Between fears over Facebook’s data handling (who can forget the Cambridge Analytica scandal?) and viewing life through the perfectly filtered (and ludicrously unrealistic) lense of Instagram, it’s easy to see why people are tiring of social media. If it’s not breaching your privacy, it’s affecting your mental health – or that’s how the media portrays it, at least.
OK, I’ll admit social media can occasionally be depressingly bad. Too frequently it’s ugly – but it’s also really, really good, too. Done well, social media makes us feel, it makes us aware, makes us laugh, makes us take action, makes us wiser, makes us communicate, makes us connect. It’s actually pretty fab, if you think about it. Here’s nine of our favourite examples of social media at it’s best.
Cast your mind back. It’s 2017. Donald Trump became president. Manchester fell victim to a terror attack. Giraffes became an endangered species. But amongst all of the doom and gloom (and there was a LOT of it in 2017), because of social media, we Stopped Sucking.
#StopSucking was a social media challenge that asked individuals, organizations, and brands to pledge their commitment to #StopSucking on single-use plastic straws. It organically reached 304 MILLION people in it’s first six months, stopped 30 million straws entering the waste stream, saw Seattle become the first city to pass a permanent ban on plastic straw use and even drove Starbucks to ban single used plastic straws in the USA. Pretty good, huh?
Only mere weeks ago, British travel group Thomas Cook ceased trading after failing to secure the required rescue deal – awful news for employees and customers alike. But when all seemed lost – there social media stepped in again, providing a platform for kind, caring people and brands alike to offer up their generosity to those who needed it most. Brands offered job opportunities and regular people offered everything from free haircuts, free taxis and free dry cleaning for employees that had the inevitable task of interviews looming on the horizon.
Earlier this year, New York City subway system banned animals: “No person may bring any animal on or into any conveyance or facility unless enclosed in a container.” But the rules said nothing about the size of the animal – and just like that, #BagDogs was born.
Back in August 219, the Amazon Rainforest saw the worst fires in many years – burning at 84% the rate it did in 2016. This tragedy happened for weeks until it was picked up on social media, quickly becoming the second highest trending topic of the year to date. Whilst traditional media outlets turned a blind eye, the millennial audience on social media made some NOISE, quickly capturing the attention of the celebrities they followed, who in turn vocalised the issue calling for members of the G7 to #ActForTheAmazon.
Until October 2019, Coleen Rooney was most likely best known as Manchester United and England legend Wayne Rooney’s wife. Until, THAT moment. Coleen quite literally broke Twitter with the now infamous “It’s……….Rebekah Vardy” accusation, and the whole world became enthralled by the WAG drama. There were thousands of memes created, and the (quite potentially the best hashtag ever) #WagathaChristie was born, thus ensuring a stream of hilarious comic content went viral, showcasing British social media at its very best.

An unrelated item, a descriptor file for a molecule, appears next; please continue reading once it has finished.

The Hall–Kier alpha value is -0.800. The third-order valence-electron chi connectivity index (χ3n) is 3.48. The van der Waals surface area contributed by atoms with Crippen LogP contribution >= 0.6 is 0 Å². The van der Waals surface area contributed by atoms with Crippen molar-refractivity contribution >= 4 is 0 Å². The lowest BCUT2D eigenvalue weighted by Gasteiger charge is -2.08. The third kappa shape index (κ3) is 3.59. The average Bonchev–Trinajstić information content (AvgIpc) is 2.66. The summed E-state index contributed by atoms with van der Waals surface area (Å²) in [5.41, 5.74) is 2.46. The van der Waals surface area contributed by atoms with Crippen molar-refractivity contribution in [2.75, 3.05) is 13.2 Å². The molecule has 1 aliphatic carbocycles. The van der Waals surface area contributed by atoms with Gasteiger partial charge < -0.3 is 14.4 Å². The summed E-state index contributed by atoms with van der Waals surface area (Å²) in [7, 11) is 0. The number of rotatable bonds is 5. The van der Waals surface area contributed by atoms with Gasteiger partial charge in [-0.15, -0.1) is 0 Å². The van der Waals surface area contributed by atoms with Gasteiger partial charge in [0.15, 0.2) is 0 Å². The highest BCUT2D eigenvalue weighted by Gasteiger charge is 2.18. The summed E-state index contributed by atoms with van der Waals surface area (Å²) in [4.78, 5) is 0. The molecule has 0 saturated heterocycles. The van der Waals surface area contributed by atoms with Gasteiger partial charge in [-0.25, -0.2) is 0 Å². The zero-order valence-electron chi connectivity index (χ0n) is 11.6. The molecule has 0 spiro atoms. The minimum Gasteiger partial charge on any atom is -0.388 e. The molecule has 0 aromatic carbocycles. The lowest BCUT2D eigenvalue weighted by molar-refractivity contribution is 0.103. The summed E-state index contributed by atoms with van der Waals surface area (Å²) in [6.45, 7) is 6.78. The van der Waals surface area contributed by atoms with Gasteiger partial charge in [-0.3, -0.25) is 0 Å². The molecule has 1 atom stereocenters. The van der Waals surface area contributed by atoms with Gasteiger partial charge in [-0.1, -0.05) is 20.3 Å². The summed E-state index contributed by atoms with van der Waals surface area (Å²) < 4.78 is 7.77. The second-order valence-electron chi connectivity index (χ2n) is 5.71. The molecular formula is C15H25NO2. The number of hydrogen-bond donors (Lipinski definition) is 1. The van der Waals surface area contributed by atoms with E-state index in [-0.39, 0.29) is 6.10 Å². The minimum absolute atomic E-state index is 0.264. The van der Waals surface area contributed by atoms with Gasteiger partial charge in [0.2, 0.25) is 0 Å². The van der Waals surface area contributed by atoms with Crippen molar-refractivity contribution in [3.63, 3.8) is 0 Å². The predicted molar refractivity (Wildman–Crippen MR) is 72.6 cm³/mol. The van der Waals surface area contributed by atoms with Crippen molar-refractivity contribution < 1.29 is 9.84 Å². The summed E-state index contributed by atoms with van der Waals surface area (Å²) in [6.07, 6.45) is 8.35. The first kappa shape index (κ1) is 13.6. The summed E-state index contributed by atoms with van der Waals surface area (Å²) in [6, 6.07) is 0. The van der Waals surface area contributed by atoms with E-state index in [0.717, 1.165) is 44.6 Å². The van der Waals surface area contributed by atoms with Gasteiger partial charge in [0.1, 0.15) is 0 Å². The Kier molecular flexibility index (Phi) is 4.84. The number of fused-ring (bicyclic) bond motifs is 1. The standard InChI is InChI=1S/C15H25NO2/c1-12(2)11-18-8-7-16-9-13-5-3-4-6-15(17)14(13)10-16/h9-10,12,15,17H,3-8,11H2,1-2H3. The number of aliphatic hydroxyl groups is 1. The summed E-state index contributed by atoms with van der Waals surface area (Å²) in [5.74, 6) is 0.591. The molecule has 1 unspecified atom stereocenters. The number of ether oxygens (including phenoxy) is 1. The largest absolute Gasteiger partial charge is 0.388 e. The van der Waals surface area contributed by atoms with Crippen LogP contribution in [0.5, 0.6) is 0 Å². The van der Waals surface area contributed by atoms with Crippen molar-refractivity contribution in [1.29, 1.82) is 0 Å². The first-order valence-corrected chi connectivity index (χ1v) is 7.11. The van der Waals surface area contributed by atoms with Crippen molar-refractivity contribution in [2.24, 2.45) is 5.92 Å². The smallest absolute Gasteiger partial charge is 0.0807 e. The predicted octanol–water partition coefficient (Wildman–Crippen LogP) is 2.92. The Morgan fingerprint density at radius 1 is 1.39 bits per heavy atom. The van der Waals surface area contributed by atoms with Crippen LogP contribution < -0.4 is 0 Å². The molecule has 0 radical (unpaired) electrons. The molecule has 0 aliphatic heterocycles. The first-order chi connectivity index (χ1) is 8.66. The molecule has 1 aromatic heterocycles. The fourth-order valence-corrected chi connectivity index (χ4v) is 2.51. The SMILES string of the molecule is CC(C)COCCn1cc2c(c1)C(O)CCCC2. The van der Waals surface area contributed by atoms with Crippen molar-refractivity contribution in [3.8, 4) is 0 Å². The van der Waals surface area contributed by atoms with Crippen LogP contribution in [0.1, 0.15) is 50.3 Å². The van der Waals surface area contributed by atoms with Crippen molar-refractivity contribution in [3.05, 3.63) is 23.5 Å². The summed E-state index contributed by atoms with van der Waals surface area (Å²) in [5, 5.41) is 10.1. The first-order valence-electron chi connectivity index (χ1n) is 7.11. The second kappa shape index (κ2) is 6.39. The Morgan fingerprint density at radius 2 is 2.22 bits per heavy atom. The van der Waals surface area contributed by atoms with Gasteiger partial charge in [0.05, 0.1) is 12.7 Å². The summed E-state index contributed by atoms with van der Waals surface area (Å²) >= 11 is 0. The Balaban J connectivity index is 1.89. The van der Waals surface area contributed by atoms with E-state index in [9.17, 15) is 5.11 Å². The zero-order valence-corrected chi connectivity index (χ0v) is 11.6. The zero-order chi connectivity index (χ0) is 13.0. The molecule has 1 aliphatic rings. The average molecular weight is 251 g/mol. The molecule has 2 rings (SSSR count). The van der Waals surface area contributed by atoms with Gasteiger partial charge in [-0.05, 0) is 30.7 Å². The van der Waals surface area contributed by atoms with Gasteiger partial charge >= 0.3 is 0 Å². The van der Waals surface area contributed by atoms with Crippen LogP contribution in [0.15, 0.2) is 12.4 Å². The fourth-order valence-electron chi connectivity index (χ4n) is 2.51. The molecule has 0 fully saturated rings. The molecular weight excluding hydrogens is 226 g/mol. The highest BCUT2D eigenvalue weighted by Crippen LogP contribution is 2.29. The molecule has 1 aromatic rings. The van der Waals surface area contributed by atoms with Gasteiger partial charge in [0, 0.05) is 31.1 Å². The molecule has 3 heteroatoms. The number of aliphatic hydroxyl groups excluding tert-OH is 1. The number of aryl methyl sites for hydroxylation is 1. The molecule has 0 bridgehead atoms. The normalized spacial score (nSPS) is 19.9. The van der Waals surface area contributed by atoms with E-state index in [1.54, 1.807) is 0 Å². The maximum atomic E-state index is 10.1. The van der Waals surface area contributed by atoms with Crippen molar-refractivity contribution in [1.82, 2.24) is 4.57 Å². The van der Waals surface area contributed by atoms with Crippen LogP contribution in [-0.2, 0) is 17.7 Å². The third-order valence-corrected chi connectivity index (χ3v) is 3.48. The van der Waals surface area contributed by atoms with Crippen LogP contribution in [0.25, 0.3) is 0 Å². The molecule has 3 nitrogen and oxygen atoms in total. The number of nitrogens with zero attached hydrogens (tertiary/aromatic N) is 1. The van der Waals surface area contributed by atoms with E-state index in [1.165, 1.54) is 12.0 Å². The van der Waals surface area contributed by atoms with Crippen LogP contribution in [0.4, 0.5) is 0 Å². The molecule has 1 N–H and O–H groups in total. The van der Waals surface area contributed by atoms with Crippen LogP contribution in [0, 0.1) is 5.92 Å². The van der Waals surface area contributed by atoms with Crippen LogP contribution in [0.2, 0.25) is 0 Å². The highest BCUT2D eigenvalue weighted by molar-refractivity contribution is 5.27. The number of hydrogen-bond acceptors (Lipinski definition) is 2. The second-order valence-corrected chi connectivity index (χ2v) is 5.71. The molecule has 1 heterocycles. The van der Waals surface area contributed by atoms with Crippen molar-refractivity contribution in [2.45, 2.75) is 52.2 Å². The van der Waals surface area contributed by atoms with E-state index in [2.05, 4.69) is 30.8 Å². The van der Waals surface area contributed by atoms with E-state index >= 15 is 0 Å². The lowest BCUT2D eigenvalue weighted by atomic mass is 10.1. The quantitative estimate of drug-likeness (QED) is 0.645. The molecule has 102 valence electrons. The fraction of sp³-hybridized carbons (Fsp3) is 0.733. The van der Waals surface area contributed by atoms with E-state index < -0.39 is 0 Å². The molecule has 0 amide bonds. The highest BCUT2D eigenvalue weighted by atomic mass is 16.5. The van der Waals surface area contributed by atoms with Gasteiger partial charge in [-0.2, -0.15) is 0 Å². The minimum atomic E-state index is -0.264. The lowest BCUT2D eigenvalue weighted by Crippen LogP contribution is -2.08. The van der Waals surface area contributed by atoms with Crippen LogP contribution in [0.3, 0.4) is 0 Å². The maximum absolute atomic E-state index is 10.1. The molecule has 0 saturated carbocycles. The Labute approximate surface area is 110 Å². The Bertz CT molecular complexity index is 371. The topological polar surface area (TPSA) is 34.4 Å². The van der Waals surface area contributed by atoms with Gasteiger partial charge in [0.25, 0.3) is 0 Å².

Age UK’s 2018 #WeAreHere campaign aimed to raise awareness of the sense of loneliness that many older people experience. They commissioned research which showed that more than 300,000 of those aged 65 and over had not even had a conversation with family or friends over the last month. The charity launched a heart wrenching video on social media to hammer home the point, appealing for donations to the charity’s support services.
Three words, one game changing hashtag: #ThisGirlCan. Started way back in 2015, this is one social media campaign that is standing the test of time, still inspiring women to get more active, without judgement and without fear. So far almost three million people have become more active – pretty impactful stuff.
The world famous Oscar selfie was the most retweeted Twitter post of all time – until recently. A Wendy’s superfan ignited social media delight when he tweeted the famous fast food brand and asked “how many retweets for free nuggets for a year?”. Wendy’s boldly challenged him to 18 million – and therein set off a wildfire of support for Carter, who racked up an impressive 3.4 million retweets. He may have just missed his 18 million mark, but Carter still got his nuggets IRL – and entertained millions in the process.
Charity WWF caused a social media storm with their Snapchat campaign #TheLastSelfie. It cleverly used Snapchat’s 10 second viewing functionality to mirror the lack of time that many endangered species have to survive. Followers of The World Wildlife Fund’s Snapchat account received pictures of an endangered animal overlaid with a caption such as “Don’t let this be my #LastSelfie”, with accompanying information that told the followers where they could go to help. As a result, there were posts by 40,000 Twitter users that were seen by 120 million users, and the WWF met its monthly donation target in just 3 days.